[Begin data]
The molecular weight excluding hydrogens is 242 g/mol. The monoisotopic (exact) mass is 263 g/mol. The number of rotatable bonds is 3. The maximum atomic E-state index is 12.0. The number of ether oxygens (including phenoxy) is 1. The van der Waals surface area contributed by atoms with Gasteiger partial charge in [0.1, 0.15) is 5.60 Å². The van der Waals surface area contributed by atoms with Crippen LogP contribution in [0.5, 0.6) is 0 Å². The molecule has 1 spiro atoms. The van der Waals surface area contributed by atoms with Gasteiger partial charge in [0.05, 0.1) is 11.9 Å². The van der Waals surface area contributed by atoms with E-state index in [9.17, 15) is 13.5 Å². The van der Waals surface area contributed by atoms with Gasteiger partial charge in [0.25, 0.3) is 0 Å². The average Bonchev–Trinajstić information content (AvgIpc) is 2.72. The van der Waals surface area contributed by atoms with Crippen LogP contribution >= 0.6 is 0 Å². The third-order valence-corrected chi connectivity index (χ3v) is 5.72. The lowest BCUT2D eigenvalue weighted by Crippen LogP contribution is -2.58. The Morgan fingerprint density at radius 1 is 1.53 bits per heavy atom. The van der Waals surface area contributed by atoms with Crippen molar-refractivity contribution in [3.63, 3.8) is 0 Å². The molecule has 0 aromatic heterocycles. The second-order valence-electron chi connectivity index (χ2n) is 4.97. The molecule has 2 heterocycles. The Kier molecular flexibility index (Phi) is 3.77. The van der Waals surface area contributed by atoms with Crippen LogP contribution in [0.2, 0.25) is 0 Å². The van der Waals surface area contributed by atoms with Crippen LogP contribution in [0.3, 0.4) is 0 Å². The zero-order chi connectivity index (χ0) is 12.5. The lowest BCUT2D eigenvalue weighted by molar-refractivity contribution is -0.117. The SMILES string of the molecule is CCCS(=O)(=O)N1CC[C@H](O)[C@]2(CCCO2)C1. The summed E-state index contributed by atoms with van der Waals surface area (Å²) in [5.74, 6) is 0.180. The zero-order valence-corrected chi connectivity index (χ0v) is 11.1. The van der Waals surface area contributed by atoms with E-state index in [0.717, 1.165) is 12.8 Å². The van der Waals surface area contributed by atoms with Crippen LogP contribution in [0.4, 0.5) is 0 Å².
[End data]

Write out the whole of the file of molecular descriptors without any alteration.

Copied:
The molecular weight excluding hydrogens is 242 g/mol. The monoisotopic (exact) mass is 263 g/mol. The number of rotatable bonds is 3. The maximum atomic E-state index is 12.0. The number of ether oxygens (including phenoxy) is 1. The van der Waals surface area contributed by atoms with Gasteiger partial charge in [0.1, 0.15) is 5.60 Å². The van der Waals surface area contributed by atoms with Crippen LogP contribution in [0.5, 0.6) is 0 Å². The molecule has 1 spiro atoms. The van der Waals surface area contributed by atoms with Gasteiger partial charge in [0.05, 0.1) is 11.9 Å². The van der Waals surface area contributed by atoms with E-state index in [9.17, 15) is 13.5 Å². The van der Waals surface area contributed by atoms with Gasteiger partial charge in [0.25, 0.3) is 0 Å². The average Bonchev–Trinajstić information content (AvgIpc) is 2.72. The van der Waals surface area contributed by atoms with Crippen LogP contribution >= 0.6 is 0 Å². The third-order valence-corrected chi connectivity index (χ3v) is 5.72. The lowest BCUT2D eigenvalue weighted by Crippen LogP contribution is -2.58. The Morgan fingerprint density at radius 1 is 1.53 bits per heavy atom. The van der Waals surface area contributed by atoms with Crippen molar-refractivity contribution in [3.63, 3.8) is 0 Å². The molecule has 0 aromatic heterocycles. The second-order valence-electron chi connectivity index (χ2n) is 4.97. The molecule has 2 heterocycles. The Kier molecular flexibility index (Phi) is 3.77. The van der Waals surface area contributed by atoms with Crippen LogP contribution in [0.2, 0.25) is 0 Å². The van der Waals surface area contributed by atoms with Crippen LogP contribution in [0.3, 0.4) is 0 Å². The zero-order chi connectivity index (χ0) is 12.5. The lowest BCUT2D eigenvalue weighted by molar-refractivity contribution is -0.117. The SMILES string of the molecule is CCCS(=O)(=O)N1CC[C@H](O)[C@]2(CCCO2)C1. The summed E-state index contributed by atoms with van der Waals surface area (Å²) in [5.74, 6) is 0.180. The zero-order valence-corrected chi connectivity index (χ0v) is 11.1. The van der Waals surface area contributed by atoms with E-state index in [0.717, 1.165) is 12.8 Å². The van der Waals surface area contributed by atoms with Crippen LogP contribution in [0.4, 0.5) is 0 Å².